Syntactically speaking, his lesson is parenthetical, or nonrestrictive, information. Analyzing the sentence, it would be possible to drop it:
a father's gnarled disease
, his lesson, from his desk
So, while it may be understood that he is reciting his lesson, what the sentence is saying at its core is that he is reciting the gnarled disease. While they are referring to the same thing, its the disease itself that has the primary meaning in the sentence.
In this case, reciting is being used figuratively. Or, at the very least, the recitation is not in the traditional verbal sense but in a physical sense.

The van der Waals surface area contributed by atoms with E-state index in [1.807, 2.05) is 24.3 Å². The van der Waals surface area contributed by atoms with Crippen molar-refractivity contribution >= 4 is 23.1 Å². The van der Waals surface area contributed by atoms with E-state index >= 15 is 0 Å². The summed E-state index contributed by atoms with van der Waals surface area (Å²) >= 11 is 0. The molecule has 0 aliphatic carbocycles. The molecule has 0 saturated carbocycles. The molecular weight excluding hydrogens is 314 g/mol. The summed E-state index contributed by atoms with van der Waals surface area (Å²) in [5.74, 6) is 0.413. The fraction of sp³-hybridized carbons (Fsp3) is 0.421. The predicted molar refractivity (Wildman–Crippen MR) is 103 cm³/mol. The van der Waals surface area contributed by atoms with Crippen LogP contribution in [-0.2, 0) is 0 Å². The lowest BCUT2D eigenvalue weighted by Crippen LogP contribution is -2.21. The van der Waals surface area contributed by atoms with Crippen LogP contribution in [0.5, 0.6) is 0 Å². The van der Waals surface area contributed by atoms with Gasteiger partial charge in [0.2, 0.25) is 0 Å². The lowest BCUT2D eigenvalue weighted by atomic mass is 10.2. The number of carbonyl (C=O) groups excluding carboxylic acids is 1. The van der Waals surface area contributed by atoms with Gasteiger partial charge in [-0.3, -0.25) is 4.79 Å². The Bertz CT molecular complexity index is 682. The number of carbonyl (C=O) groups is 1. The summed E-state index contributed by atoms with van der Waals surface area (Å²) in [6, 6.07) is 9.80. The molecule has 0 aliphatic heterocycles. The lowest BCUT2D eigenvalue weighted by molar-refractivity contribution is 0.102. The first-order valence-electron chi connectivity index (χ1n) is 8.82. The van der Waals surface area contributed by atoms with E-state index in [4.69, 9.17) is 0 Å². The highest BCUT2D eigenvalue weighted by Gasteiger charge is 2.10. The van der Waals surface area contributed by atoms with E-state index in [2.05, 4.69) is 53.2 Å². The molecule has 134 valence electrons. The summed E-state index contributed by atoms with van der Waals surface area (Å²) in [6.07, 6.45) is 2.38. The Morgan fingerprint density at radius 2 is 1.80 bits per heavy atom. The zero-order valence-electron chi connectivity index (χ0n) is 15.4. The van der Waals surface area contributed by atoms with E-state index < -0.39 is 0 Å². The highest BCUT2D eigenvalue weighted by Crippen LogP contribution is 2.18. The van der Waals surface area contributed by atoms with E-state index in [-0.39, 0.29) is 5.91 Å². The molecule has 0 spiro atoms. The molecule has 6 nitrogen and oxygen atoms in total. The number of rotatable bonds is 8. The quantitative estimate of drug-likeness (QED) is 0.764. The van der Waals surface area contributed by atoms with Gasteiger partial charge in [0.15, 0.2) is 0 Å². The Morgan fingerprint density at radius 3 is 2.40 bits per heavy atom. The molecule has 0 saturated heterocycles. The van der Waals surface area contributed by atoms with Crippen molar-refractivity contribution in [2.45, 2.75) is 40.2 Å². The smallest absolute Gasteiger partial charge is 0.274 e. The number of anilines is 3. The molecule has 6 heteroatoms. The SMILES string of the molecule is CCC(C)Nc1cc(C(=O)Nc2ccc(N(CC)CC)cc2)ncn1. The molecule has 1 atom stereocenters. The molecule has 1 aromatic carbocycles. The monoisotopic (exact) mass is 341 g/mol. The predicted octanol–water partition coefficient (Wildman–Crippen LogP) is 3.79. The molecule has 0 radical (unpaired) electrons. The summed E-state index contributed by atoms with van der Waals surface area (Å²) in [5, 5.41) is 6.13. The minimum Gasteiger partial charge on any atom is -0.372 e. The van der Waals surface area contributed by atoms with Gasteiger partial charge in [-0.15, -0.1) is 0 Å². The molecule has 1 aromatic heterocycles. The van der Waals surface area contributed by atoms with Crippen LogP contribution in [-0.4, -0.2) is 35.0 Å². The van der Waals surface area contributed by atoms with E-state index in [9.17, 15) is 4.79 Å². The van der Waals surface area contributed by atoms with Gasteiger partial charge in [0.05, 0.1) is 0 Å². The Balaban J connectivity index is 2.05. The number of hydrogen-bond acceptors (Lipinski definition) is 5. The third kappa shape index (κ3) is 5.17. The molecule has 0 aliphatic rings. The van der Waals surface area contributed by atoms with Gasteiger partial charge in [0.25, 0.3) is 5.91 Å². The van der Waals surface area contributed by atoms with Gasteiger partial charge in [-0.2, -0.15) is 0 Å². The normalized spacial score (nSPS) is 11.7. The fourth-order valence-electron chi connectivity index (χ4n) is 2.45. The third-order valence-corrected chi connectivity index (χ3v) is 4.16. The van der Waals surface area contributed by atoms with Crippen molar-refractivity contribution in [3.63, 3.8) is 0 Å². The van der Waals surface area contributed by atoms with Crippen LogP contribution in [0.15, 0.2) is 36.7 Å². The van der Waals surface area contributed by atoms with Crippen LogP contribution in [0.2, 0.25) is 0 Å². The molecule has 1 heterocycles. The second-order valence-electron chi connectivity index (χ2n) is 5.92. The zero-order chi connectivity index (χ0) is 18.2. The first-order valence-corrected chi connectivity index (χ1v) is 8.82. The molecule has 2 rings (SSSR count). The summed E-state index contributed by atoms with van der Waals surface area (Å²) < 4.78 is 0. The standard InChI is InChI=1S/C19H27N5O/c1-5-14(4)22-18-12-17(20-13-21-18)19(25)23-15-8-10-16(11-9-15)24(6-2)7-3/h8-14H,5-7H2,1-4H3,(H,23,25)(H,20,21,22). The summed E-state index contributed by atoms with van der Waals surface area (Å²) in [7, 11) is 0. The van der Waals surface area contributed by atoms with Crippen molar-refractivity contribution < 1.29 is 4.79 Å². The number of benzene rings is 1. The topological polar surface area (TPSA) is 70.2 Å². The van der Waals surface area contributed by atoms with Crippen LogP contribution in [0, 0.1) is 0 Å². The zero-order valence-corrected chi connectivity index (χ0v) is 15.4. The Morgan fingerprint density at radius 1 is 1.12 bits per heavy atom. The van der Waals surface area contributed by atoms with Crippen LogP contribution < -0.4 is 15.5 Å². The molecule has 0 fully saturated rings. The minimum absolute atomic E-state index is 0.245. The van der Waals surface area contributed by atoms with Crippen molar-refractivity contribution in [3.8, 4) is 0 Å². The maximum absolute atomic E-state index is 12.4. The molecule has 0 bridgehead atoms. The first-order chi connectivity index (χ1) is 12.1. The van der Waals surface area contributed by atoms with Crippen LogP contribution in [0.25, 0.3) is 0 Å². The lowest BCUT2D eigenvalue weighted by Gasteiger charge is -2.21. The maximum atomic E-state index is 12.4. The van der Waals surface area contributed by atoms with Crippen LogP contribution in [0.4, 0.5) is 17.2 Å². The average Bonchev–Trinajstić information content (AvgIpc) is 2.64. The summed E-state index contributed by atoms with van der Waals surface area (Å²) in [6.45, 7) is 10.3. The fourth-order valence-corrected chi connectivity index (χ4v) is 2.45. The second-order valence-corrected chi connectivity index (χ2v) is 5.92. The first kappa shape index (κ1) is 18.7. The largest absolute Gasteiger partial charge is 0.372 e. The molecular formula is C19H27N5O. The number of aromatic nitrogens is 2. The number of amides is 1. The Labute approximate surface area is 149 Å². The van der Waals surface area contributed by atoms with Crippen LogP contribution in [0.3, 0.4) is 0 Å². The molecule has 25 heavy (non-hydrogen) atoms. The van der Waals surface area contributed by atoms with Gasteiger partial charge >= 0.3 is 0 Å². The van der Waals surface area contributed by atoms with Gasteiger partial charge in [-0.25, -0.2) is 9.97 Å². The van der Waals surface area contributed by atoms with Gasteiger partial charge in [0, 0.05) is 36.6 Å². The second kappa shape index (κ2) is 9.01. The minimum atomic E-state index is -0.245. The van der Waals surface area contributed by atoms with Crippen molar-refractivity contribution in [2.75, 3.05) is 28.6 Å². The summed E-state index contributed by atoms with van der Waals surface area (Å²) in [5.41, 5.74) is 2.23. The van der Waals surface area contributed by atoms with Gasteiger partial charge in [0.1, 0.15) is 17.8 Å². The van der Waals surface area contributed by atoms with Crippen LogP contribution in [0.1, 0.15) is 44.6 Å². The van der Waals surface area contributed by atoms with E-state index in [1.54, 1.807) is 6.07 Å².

In other words, he speaks the disease on the frame of his body—in the same way that we normally speak words, or thoughts, with our mouths.
That was just a syntactical analysis. It doesn't mean that's how people necessarily interpret it. Some interpretations don't follow from literal syntax.
For the literal syntax to match the interpretation suggested by those online sources, it could be rephrased in the following way:
He had a disease. His disease was his lesson. He recited his lesson from his desk.
It's still figurative (and that part of what I said still applies), but it no longer makes use of anything parenthetical.
However, it also completely changes the style and mood of the writing.